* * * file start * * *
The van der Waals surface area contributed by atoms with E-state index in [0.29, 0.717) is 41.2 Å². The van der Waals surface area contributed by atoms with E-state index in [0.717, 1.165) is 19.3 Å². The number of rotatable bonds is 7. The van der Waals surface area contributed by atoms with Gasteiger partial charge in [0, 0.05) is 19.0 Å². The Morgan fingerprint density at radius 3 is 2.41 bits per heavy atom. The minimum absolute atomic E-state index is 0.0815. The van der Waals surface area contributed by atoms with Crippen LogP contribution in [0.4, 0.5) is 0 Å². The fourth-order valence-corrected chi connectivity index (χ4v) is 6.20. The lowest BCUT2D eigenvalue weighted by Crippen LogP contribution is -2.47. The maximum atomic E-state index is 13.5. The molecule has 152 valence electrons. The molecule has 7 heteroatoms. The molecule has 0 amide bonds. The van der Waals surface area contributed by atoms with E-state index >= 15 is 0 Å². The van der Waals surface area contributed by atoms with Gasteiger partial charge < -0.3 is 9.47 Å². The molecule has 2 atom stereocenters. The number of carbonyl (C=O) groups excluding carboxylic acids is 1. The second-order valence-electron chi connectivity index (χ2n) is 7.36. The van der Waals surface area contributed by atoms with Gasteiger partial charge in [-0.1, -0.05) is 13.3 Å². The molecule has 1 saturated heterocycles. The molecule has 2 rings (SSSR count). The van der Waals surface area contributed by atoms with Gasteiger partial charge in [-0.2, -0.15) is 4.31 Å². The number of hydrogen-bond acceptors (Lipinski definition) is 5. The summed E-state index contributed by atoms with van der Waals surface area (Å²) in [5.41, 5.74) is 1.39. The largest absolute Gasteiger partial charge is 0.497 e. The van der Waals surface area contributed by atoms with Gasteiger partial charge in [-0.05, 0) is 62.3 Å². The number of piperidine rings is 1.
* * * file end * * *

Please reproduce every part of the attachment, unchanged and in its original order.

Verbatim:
The van der Waals surface area contributed by atoms with E-state index in [0.29, 0.717) is 41.2 Å². The van der Waals surface area contributed by atoms with E-state index in [0.717, 1.165) is 19.3 Å². The number of rotatable bonds is 7. The van der Waals surface area contributed by atoms with Gasteiger partial charge in [0, 0.05) is 19.0 Å². The Morgan fingerprint density at radius 3 is 2.41 bits per heavy atom. The minimum absolute atomic E-state index is 0.0815. The van der Waals surface area contributed by atoms with Crippen LogP contribution in [0.4, 0.5) is 0 Å². The fourth-order valence-corrected chi connectivity index (χ4v) is 6.20. The lowest BCUT2D eigenvalue weighted by Crippen LogP contribution is -2.47. The maximum atomic E-state index is 13.5. The molecule has 152 valence electrons. The molecule has 7 heteroatoms. The molecule has 0 amide bonds. The van der Waals surface area contributed by atoms with E-state index >= 15 is 0 Å². The van der Waals surface area contributed by atoms with Gasteiger partial charge < -0.3 is 9.47 Å². The molecule has 2 atom stereocenters. The number of carbonyl (C=O) groups excluding carboxylic acids is 1. The second-order valence-electron chi connectivity index (χ2n) is 7.36. The van der Waals surface area contributed by atoms with Gasteiger partial charge in [-0.1, -0.05) is 13.3 Å². The molecule has 1 saturated heterocycles. The molecule has 2 rings (SSSR count). The van der Waals surface area contributed by atoms with Gasteiger partial charge in [-0.2, -0.15) is 4.31 Å². The number of hydrogen-bond acceptors (Lipinski definition) is 5. The summed E-state index contributed by atoms with van der Waals surface area (Å²) in [5.41, 5.74) is 1.39. The largest absolute Gasteiger partial charge is 0.497 e. The van der Waals surface area contributed by atoms with Gasteiger partial charge in [-0.05, 0) is 62.3 Å². The number of piperidine rings is 1.